The term sheet will describe what ranking (typically senior) and type of security (typically all assets) the lender will take.
An earlier post described a balance sheet this way:
The company has assets (cash, accounts receivable, computers, furniture, intangible assets) which have been paid for (financed) with liabilities (accounts payable, accrued liabilities, deferred revenue, debt) and equity.
When a company is sold the assets will be divided among those the hold the liabilities (called the creditors) and the equity holders (shareholders).
Everybody has a ranking, an order in which they get paid. Founders who have raised venture equity will be familiar with liquidation preferences – the right of the preferred shareholders to be paid before the common shareholders (ie, founders).
Creditors will rank higher than the preferred shareholders. And within the creditors some will rank higher than others.
Here’s a simplified example with the top of the list being paid first and bottom paid last:
Senior secured lender
Junior secured lender
Trade creditors (accounts payable) and other unsecured lenders
Series B Preferred shareholders
Series A Preferred shareholders
You will notice that the list above is roughly in the same order as a balance sheet with the first-paid at the top and last-paid at the bottom.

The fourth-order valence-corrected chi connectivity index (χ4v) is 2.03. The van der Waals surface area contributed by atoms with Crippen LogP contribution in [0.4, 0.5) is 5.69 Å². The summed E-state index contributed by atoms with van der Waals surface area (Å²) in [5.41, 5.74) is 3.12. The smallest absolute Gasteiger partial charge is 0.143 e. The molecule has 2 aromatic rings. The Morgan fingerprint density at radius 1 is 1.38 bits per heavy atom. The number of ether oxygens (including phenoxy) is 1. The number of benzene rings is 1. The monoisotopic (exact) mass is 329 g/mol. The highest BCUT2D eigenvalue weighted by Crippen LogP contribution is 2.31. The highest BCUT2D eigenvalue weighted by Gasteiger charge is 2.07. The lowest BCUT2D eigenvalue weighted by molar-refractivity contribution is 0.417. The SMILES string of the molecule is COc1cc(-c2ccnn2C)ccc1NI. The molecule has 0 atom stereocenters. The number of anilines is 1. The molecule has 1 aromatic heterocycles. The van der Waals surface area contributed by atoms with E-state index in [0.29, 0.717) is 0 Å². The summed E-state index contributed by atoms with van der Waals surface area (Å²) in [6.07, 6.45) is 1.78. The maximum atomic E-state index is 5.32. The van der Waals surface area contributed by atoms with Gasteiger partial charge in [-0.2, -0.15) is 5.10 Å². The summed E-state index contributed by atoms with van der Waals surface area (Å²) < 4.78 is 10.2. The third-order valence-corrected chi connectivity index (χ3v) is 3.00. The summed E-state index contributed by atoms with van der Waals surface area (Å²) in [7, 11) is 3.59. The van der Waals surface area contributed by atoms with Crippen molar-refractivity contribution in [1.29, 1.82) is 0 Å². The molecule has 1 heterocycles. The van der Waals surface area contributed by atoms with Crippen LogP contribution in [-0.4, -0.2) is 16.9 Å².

If a company hasn’t worked out there may not be enough assets to pay everyone. In that case two more groups will often have a claim on assets – the government (if there are any unpaid taxes) and employees (if there are any severance claims). Where and how much could be owed to the government and employees will vary by country.
Venture loans fall into the secured lender category. Venture loans for startups are often the first debt and will be the senior secured lender, paid before anyone else.
For more a mature company a venture loan may be in a junior secured position and paid second. When a loan has a senior and junior lender the two lenders will enter into a subordination or increditor agreement to detail how the lenders will work together regards principal and interest payments and how assets will be divided in a sale.
The stack of creditors and shareholders is pretty simple for startups. As companies grow it gets more complex. The best CFOs I have worked with will build a full “waterfall” spreadsheet model showing what everyone gets paid in various exit scenarios.